11. Cat Stevens “The Wind” (1:42)
The first track on 1971’s Teaser and the Firecat is thought to explore Stevens’ spirituality which would eventually lead him to convert to Islam in 1977 (and take the name Yusuf Islam in 1978). The song is featured in the popular films Almost Famous and Rushmore.
10. Cheap Trick “Hello There” (1:40)
The song, off of 1977’s In Color, was written by lead guitarist Rick Nielsen and was often used as the set opener for the band’s live shows. Nielsen has said that he wrote the song because the band didn’t always get sound checks in their early days, and he felt that instead of playing a more melodic song to kick off the show, this would be a perfect, raucous opener.
9. The Who “Tommy Can You Hear Me?” (1:36)
Written by Pete Townshend and included on the band’s 1969 rock opera, Tommy, the song describes the protagonist Tommy being captivated by his reflection in a mirror as his parents try to reach him. In 1972, the track became the theme song for The United Nations Children’s Fund (UNICEF).
8. Neil Young “Cripple Creek Ferry” (1:33)
The final song on 1970’s After the Gold Rush was originally written to be part of a soundtrack Young was creating for the uncompleted film of the same name, and delivers a hopeful respite to an album filled with melancholy songs.
7. Pink Floyd “Pigs on the Wing 1” (1:25)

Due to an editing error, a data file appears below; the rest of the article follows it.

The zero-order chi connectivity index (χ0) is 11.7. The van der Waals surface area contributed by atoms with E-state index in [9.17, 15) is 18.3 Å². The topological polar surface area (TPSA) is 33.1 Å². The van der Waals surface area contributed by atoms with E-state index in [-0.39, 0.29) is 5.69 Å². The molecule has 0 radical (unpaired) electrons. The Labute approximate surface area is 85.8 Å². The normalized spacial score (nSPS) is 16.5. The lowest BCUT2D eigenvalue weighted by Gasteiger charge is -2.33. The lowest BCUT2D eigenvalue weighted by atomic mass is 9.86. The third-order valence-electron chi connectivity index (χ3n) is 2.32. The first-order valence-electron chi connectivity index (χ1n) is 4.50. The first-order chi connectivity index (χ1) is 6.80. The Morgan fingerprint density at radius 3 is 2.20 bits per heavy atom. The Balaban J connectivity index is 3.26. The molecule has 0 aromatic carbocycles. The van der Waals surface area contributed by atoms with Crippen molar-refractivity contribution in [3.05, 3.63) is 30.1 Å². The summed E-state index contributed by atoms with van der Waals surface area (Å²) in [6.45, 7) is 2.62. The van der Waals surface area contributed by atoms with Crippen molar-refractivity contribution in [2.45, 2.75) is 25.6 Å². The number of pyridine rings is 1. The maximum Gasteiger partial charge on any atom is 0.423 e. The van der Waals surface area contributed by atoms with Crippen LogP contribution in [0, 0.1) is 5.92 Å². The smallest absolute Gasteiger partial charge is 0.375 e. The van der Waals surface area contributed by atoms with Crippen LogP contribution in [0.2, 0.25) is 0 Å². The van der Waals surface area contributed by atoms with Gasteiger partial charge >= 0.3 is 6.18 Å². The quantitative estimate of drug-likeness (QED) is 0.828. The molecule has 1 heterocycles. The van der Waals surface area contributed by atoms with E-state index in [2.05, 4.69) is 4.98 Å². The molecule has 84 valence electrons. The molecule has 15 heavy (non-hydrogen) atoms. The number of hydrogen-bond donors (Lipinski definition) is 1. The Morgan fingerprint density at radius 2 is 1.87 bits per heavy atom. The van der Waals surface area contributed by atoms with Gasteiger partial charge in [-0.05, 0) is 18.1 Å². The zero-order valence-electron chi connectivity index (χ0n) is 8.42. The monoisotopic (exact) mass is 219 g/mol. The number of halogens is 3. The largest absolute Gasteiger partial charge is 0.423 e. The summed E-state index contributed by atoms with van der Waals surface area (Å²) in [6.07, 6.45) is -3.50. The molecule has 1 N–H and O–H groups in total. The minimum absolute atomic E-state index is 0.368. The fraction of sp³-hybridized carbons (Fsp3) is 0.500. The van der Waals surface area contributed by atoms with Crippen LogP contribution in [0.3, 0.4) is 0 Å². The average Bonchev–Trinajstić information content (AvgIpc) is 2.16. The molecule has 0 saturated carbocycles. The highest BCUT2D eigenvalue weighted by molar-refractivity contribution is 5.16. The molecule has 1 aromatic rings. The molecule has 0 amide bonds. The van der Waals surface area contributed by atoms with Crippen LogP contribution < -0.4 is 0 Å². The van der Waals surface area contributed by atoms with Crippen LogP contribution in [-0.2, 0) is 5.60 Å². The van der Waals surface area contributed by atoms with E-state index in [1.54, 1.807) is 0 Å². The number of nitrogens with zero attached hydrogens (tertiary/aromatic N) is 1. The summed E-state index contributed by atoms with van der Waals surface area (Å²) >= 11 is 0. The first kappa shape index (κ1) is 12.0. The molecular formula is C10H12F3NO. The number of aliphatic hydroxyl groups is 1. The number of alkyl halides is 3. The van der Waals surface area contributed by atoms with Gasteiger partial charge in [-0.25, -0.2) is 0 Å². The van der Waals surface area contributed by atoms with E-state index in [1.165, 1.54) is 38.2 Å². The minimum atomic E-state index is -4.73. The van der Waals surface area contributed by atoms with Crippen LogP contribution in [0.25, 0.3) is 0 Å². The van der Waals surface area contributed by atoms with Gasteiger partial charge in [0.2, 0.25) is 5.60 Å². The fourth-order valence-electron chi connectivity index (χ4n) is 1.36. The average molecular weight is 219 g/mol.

The first part of the two-part song on 1977’s concept album Animals is a love song written by Roger Waters for his new wife at the time, Lady Carolyne Christie. The song (along with “Pigs on the Wing 2”) is lighter/softer and stands in stark contrast to the other 3 dark songs on the album.
6. Elvis Costello “Welcome to the Working Week” (1:23)
The song that kicks off the singer-songwriter’s 1977 debut album, My Aim Is True, introduces the world to Costello’s clever lyrical wordplay and bitter tone. The song seems to be a jab at working class conditions and leading a humdrum life, though is also thought by some to be about masturbation.
5. Jethro Tull “Cheap Day Return” (1:23)
With 3 tracks on their seminal 1971 album Aqualung running under 2 minutes (the others being “Wond’ring Aloud” and “Slipstream”), the progressive rock/folk band had its fair share of great, short tracks. This song shows lead singer Ian Anderson reflecting on a time when he visited his ailing father and the nurse who was present seemed more interested in getting the singer’s autograph than looking after his dad.
4. Queen “Lazing on a Sunday Afternoon” (1:07)
This fun, almost goofy track from 1975’s classic A Night at the Opera was written by lead singer Freddie Mercury and describes the narrator’s typical week. The song contains some beautiful vocal harmonies as well as an unexpected key change leading into the guitar solo.
3. The Beach Boys “Our Prayer” (1:05)
The a cappella hymn was written by Brian Wilson and originally intended for the band’s album, Smile, which was ultimately shelved. The song was eventually released on their 1969 album 20/20 and is a gorgeous display of their vocal harmonies.
2. Pink Floyd “Stop” (:30)
The song, off of the 1979 double album The Wall, was written by Roger Waters and is the shortest song in the band’s catalogue. It describes the main character Pink calling for a stop to his life as a fascist dictator and to “The Wall” in general. The song is followed by “The Trial” in which Pink puts himself on trial.
1. The Beatles “Her Majesty” (:27)
Written by Paul McCartney, this song is the final track on 1969’s legendary Abbey Road and is considered one of the first “hidden tracks” in pop-rock history. Appearing 14 seconds after “The End,” the song was not listed on the original album sleeve but has since been included and is the shortest song in the band’s catalogue.